The breed arose in 1852 when Joseph Tully entered several of his famous Large White pigs at the Keighley Agricultural Show. One of his pigs was too small for the Large White class and too big for the Small White class. As the qualities of this particular pig were so good the Judges felt it couldn’t be disqualified. A hastily called meeting resulted in the Middle White class being formed and hence the breed was born. Due to the “new” breed’s eating qualities, its early maturing (approximately 16-18 weeks of age) and it’s very easy management, the Middle White went from strength to strength. When the National Pig Breeders Association was founded in 1884 the Middle White along with the Large White and Tamworth were the three foundation breeds and their first Herd books were published that same year. The Middle White remained very popular with butchers everywhere, particularly in London where the breed was known as “the London Porker”. The Second World War and meat rationing until 1954 led to a concentration on the “bacon” pig and the demand for the specialist pork pig declined. Along with other “pork” breeds the numbers of Middle Whites declined sharply during this period and apparently they are still rarer than the Giant Panda! In recent years the demand for succulent flavoursome pork has once again led to Middle White pork appearing on the menus of top restaurants. So much so that well known chef Antony Worrell-Thompson has his own herd of Middle Whites and has become a Patron of the Breeders of Middle White Pig Breeders Club. When you hear talk of Middle Whites a phrase, commonly heard is ‘so ugly its beautiful!’ – and it’s true!! With its pug nose and pricked ears, they resemble rather large vampire bats. Preferring to graze rather than root around due to their short snout, they are a real pleasure to have around; very placid and easy to keep (although with their fair skin they may need sun cream in summer – and we’re not joking!). With their great personalities and loving natures you won’t do better for a pure pork pig.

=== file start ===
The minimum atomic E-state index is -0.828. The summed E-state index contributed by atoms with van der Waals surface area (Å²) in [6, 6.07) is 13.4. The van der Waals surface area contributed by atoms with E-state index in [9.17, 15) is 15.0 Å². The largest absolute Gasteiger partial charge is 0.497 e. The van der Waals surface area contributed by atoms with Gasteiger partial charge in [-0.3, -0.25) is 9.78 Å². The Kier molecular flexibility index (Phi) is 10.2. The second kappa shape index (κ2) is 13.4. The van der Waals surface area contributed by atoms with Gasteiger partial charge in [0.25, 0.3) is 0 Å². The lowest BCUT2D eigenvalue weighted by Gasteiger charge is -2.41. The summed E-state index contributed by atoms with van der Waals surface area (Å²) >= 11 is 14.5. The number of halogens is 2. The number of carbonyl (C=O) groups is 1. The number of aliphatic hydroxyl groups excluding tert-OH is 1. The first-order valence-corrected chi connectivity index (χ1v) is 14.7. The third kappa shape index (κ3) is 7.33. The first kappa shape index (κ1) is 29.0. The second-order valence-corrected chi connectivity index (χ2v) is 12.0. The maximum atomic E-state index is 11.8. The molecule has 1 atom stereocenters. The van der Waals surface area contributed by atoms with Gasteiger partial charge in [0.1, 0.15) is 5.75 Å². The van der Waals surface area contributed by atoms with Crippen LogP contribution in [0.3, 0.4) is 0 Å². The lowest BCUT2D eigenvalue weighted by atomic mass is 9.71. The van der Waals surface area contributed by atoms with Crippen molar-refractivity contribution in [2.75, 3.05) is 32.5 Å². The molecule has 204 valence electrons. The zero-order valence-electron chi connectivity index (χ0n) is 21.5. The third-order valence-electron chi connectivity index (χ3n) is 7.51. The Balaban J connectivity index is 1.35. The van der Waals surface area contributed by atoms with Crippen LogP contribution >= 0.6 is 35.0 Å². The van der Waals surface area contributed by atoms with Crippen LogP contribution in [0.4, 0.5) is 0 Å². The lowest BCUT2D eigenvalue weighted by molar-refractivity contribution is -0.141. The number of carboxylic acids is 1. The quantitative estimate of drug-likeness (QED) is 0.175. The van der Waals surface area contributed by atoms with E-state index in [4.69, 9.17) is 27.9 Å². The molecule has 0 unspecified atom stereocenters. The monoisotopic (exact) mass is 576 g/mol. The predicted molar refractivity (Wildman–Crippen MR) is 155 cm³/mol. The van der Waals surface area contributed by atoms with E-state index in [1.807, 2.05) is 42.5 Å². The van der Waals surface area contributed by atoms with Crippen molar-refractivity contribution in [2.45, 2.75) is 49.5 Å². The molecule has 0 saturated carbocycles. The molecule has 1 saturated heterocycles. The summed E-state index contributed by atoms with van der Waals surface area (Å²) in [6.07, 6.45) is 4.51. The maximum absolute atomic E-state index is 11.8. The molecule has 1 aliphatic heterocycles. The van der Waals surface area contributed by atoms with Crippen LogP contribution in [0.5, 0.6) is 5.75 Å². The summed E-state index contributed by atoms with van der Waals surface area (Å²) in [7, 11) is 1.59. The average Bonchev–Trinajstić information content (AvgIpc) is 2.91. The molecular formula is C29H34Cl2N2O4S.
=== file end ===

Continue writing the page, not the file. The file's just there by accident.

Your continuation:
Our Sheep & Goats
The traditional English Goats, or Cottager’s Goat, were bred and kept because they were a good dual purpose animal to have around. They were resilient, had moderate nutrional needs, a reasonable milk yield and were good for the table too. So all in all a good allrounder whose characteristics and qualities were best suited to British conditions.
Due to the introduction of Swiss and Nubian bloodlines into the breed to increase the milk yield, a lot of the English Goats were lost. However pockets of the old breed standard that had been bred and kept independently were initially found in Lancashire, Somerset and Dorset with similar pockets of independently bred English Goats with no known Swiss or Nubian ancestors being found in Cornwall, Wales, Scotland and East Anglia.